So, in the spirit of maintaining our sanity in this world of phone call fatigue, we thought we would suggest some guidelines for you and your family members, and also point out a few of the scam calls targeting us on our smartphones:

  1. Most Important Rule #1: Never answer a call from a number you don’t recognize.  Period! If it is important, the caller will leave a message.  And don’t be lured into picking up that call because your phone screen displays something that seems legitimate, such as the IRS, Windows Tech Support, Amazon Helpline, or even your local police station!
  2. If you receive a solicitation to donate to a worthy cause (via USPS mail or phone call), never commit to donating any money without investigating the organization.  Your first visit should be to CharityNavigator.org to see how well your donation will be used.
  3. If you are truly curious about an incoming call such as a caller that has tried three times to reach you in as many days, make it a habit to look up the full telephone number, with dashes, in a Google Search.  What are others saying across the Internet about that phone number on sites like 800notes.com?
  4. If you get a call that displays your own phone number as the source, do not answer!  That is definitely a scam caller.

As for phone scams, here are a few you may not be aware of…

  1. One-Ring Phone Scam: Did you receive a call that hangs up after one ring?  DO NOT call back because you are curious. It can cost you a lot of money because these area codes may have a high cost-per-minute! (Example area codes include: 876, 268, 664)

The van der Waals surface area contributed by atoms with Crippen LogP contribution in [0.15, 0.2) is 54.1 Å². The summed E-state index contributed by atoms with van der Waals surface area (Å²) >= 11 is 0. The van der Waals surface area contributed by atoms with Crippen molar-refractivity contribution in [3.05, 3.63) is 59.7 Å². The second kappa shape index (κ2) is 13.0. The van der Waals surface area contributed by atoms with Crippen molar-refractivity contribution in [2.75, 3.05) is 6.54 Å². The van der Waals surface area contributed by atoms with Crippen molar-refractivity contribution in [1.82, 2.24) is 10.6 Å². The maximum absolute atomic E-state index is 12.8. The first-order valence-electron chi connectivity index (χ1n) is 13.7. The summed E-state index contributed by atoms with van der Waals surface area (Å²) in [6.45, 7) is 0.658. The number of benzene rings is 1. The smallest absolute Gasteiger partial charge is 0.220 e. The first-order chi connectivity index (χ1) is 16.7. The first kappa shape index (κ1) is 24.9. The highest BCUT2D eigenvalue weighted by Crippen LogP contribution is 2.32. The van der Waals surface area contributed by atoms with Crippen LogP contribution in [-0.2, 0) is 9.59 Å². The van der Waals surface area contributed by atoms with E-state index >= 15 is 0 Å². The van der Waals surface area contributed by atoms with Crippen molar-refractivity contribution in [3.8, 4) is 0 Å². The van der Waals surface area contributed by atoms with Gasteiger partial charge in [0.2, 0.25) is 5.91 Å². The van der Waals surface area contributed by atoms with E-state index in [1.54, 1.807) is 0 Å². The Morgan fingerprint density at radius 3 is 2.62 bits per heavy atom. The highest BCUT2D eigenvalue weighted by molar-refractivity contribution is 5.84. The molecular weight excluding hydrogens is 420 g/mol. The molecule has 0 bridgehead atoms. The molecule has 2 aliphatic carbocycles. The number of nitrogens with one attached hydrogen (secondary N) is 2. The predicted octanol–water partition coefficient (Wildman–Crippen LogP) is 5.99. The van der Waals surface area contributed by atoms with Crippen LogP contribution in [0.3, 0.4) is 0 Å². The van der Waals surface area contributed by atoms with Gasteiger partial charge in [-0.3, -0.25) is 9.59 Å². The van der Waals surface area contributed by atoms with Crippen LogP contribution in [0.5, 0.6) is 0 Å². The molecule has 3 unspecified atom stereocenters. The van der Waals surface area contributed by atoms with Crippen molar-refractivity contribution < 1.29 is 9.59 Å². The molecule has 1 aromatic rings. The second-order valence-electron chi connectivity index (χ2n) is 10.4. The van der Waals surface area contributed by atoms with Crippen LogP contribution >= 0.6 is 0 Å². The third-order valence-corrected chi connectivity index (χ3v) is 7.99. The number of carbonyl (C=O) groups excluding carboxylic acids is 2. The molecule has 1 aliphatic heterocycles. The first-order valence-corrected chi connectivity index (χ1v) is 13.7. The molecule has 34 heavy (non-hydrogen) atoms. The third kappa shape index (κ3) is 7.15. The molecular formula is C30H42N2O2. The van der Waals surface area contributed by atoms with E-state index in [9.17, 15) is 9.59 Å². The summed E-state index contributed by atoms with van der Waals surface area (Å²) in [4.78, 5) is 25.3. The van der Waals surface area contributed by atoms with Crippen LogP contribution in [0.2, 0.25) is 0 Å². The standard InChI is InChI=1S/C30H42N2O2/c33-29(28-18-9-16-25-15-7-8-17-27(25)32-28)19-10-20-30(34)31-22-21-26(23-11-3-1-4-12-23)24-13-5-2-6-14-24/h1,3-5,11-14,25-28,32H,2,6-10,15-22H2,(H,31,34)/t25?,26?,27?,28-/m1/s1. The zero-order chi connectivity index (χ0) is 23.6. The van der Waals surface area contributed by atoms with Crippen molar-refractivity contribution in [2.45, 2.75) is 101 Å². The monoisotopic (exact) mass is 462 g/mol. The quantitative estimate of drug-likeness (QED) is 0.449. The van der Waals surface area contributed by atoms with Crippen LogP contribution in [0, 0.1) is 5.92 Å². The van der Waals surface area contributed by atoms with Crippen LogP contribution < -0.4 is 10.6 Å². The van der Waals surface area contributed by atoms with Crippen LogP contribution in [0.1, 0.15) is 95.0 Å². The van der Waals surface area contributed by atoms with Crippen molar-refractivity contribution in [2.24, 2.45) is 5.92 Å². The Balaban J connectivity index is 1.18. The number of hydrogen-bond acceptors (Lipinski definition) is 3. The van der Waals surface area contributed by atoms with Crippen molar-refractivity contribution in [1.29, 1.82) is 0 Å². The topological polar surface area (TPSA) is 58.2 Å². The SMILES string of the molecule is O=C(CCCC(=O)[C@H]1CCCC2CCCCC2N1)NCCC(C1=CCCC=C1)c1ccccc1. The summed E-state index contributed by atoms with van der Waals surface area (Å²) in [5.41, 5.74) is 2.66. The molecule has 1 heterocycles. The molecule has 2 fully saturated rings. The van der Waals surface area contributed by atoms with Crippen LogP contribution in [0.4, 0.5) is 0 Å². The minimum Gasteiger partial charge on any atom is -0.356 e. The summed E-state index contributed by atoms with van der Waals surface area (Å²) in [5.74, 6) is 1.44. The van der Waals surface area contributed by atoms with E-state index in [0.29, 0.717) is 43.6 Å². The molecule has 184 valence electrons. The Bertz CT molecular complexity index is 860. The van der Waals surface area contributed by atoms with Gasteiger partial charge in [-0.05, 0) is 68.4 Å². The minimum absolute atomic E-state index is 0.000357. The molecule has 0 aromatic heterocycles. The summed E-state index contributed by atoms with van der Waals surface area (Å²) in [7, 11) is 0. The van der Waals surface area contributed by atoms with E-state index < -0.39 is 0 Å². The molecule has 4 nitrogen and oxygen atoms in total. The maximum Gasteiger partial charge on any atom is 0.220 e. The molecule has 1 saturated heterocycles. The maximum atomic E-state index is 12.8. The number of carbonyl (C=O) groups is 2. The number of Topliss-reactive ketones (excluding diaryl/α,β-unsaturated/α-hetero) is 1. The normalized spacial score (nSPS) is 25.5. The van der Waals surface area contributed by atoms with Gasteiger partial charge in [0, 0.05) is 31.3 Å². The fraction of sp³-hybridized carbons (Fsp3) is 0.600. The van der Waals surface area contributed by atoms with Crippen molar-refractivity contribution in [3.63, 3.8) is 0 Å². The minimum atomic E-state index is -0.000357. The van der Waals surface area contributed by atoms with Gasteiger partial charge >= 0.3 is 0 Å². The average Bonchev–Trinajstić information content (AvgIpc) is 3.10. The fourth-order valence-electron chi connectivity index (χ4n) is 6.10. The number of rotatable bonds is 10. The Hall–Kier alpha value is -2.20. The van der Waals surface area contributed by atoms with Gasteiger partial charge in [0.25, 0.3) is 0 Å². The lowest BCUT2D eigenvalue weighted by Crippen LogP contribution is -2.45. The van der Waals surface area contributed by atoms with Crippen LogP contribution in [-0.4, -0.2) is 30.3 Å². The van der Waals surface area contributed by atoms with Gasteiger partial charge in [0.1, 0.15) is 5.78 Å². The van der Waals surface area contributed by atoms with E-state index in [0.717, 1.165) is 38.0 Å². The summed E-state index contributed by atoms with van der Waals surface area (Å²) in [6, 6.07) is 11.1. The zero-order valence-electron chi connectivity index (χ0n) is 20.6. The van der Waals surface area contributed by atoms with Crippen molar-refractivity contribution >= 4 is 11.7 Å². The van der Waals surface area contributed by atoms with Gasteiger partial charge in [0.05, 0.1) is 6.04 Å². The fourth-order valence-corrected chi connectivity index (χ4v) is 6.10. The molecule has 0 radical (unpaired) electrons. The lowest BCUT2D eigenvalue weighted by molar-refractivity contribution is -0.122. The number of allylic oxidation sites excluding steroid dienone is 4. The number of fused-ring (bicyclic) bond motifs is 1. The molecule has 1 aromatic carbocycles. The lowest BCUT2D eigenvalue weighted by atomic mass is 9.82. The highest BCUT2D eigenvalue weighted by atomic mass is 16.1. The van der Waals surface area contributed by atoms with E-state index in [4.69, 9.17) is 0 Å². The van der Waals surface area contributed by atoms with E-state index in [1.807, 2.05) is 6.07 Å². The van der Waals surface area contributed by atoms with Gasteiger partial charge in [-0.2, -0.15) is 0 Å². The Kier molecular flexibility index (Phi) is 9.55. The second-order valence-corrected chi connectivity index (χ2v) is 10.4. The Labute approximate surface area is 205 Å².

2. Need to look up a customer support phone number in a Google search? BEWARE!  Google has been suffering a great deal from “search engine poisoning” during the last year.  Scammers have been able to manipulate Google very successfully so that their scam phone numbers come up when you search for all kinds of things, including Windows or Office 365 tech support, MANY airline companies, Amazon, Apple Computer, Verizon, Walmart, Ebay, Instagram, Facebook, Yahoo, Dell, iTunes and dozens more.
  3. “Can you hear me?” – If you pick up a call and the caller asks “can you hear me?” it is highly likely that your “yes” response is being recorded and will be used against you. Learn more at Komando.com.
  4. Phishing for your personal account information: Many scammers spoof telephone numbers and IDs from Apple tech support, credit card services, local banks and others.  They call and tell you that there is a problem with your account or that your account has been hacked. Then they ask you to verify your information so that they know it is you.  How nice. Hangup!

A final note… If you have children or elderly parents with smartphones, teach them.  Scammers specifically target the elderly and kids. (Read about the ‘Hey Grandpa, it’s me’ scam.)  And one of the best services available to help deter these mass robocalls is NoMoRobo.


FOR YOUR SAFETY: Critical Security Alert

We recently heard from two TDS readers about an alert they received from Google regarding their accounts.  One of these alerts below is 100% legitimate and the other is 100% fraudulent and pointing directly to a malware infection.  Can you tell which is which?

Alert #1:

Alert #2:

The fraudulent alert is #1.  It didn’t come from Google.com and a mouse-over of the link “Check Activity” points to a hacked website in Turkey called depomedikal[.]com.  This website is known to be hosting LOTS of malware intent on causing you harm!  Alert #2 is a legitimate alert from Google.


Until next week, surf safely!